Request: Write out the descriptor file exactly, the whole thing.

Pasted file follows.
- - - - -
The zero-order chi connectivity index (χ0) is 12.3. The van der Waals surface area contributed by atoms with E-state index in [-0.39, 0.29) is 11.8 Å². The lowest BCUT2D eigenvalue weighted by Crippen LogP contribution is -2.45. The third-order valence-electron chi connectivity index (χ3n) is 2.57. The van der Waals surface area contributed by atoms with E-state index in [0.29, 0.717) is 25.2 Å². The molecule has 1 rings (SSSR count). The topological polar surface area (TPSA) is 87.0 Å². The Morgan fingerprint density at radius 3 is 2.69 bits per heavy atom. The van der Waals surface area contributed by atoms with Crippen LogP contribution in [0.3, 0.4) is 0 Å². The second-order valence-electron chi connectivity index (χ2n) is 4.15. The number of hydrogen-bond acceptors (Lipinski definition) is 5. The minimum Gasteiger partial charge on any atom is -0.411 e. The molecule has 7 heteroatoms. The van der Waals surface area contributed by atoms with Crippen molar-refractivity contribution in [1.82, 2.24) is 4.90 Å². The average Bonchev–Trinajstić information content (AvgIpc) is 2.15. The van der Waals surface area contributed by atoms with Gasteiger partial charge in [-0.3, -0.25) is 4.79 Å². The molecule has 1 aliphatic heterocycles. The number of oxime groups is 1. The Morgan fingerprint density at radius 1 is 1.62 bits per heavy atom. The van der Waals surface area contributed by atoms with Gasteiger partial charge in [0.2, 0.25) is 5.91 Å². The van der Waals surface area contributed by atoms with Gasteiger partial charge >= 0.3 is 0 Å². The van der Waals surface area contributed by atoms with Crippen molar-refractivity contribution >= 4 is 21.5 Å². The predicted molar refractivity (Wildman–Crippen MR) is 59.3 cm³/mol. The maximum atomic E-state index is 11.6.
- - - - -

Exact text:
The zero-order chi connectivity index (χ0) is 12.3. The van der Waals surface area contributed by atoms with E-state index in [-0.39, 0.29) is 11.8 Å². The lowest BCUT2D eigenvalue weighted by Crippen LogP contribution is -2.45. The third-order valence-electron chi connectivity index (χ3n) is 2.57. The van der Waals surface area contributed by atoms with E-state index in [0.29, 0.717) is 25.2 Å². The molecule has 1 rings (SSSR count). The topological polar surface area (TPSA) is 87.0 Å². The Morgan fingerprint density at radius 3 is 2.69 bits per heavy atom. The van der Waals surface area contributed by atoms with Crippen LogP contribution in [0.3, 0.4) is 0 Å². The second-order valence-electron chi connectivity index (χ2n) is 4.15. The number of hydrogen-bond acceptors (Lipinski definition) is 5. The minimum Gasteiger partial charge on any atom is -0.411 e. The molecule has 7 heteroatoms. The van der Waals surface area contributed by atoms with Crippen molar-refractivity contribution in [1.82, 2.24) is 4.90 Å². The average Bonchev–Trinajstić information content (AvgIpc) is 2.15. The van der Waals surface area contributed by atoms with Gasteiger partial charge in [-0.3, -0.25) is 4.79 Å². The molecule has 1 aliphatic heterocycles. The number of oxime groups is 1. The Morgan fingerprint density at radius 1 is 1.62 bits per heavy atom. The van der Waals surface area contributed by atoms with Gasteiger partial charge in [0.2, 0.25) is 5.91 Å². The van der Waals surface area contributed by atoms with Gasteiger partial charge >= 0.3 is 0 Å². The van der Waals surface area contributed by atoms with Crippen molar-refractivity contribution >= 4 is 21.5 Å². The predicted molar refractivity (Wildman–Crippen MR) is 59.3 cm³/mol. The maximum atomic E-state index is 11.6.